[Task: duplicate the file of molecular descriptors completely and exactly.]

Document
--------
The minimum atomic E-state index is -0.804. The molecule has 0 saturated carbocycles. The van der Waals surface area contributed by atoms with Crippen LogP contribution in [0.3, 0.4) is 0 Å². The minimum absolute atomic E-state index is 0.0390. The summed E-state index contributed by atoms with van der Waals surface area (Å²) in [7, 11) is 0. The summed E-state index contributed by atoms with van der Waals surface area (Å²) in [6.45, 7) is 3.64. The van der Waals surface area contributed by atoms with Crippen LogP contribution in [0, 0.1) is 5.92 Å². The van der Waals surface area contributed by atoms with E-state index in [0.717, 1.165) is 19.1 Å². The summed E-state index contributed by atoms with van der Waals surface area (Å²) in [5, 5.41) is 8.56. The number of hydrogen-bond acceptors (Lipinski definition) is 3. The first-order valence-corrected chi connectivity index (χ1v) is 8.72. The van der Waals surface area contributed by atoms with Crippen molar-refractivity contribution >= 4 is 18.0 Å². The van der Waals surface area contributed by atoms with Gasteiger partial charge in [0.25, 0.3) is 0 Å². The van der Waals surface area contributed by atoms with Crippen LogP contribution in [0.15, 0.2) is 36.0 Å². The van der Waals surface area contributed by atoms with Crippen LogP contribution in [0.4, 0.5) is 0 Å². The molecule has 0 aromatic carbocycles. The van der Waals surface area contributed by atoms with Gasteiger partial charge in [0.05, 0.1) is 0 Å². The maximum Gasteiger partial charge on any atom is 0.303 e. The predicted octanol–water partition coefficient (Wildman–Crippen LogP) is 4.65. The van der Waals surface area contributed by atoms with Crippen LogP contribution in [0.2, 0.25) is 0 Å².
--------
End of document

The minimum atomic E-state index is -0.804. The molecule has 0 saturated carbocycles. The van der Waals surface area contributed by atoms with Crippen LogP contribution in [0.3, 0.4) is 0 Å². The minimum absolute atomic E-state index is 0.0390. The summed E-state index contributed by atoms with van der Waals surface area (Å²) in [7, 11) is 0. The summed E-state index contributed by atoms with van der Waals surface area (Å²) in [6.45, 7) is 3.64. The van der Waals surface area contributed by atoms with Crippen LogP contribution in [0, 0.1) is 5.92 Å². The van der Waals surface area contributed by atoms with E-state index in [0.717, 1.165) is 19.1 Å². The summed E-state index contributed by atoms with van der Waals surface area (Å²) in [5, 5.41) is 8.56. The number of hydrogen-bond acceptors (Lipinski definition) is 3. The first-order valence-corrected chi connectivity index (χ1v) is 8.72. The van der Waals surface area contributed by atoms with Crippen molar-refractivity contribution >= 4 is 18.0 Å². The van der Waals surface area contributed by atoms with Gasteiger partial charge in [0.25, 0.3) is 0 Å². The van der Waals surface area contributed by atoms with Crippen LogP contribution in [0.15, 0.2) is 36.0 Å². The van der Waals surface area contributed by atoms with Crippen LogP contribution in [0.4, 0.5) is 0 Å². The molecule has 0 aromatic carbocycles. The van der Waals surface area contributed by atoms with Gasteiger partial charge in [0.05, 0.1) is 0 Å². The maximum Gasteiger partial charge on any atom is 0.303 e. The predicted octanol–water partition coefficient (Wildman–Crippen LogP) is 4.65. The van der Waals surface area contributed by atoms with Crippen LogP contribution in [0.2, 0.25) is 0 Å².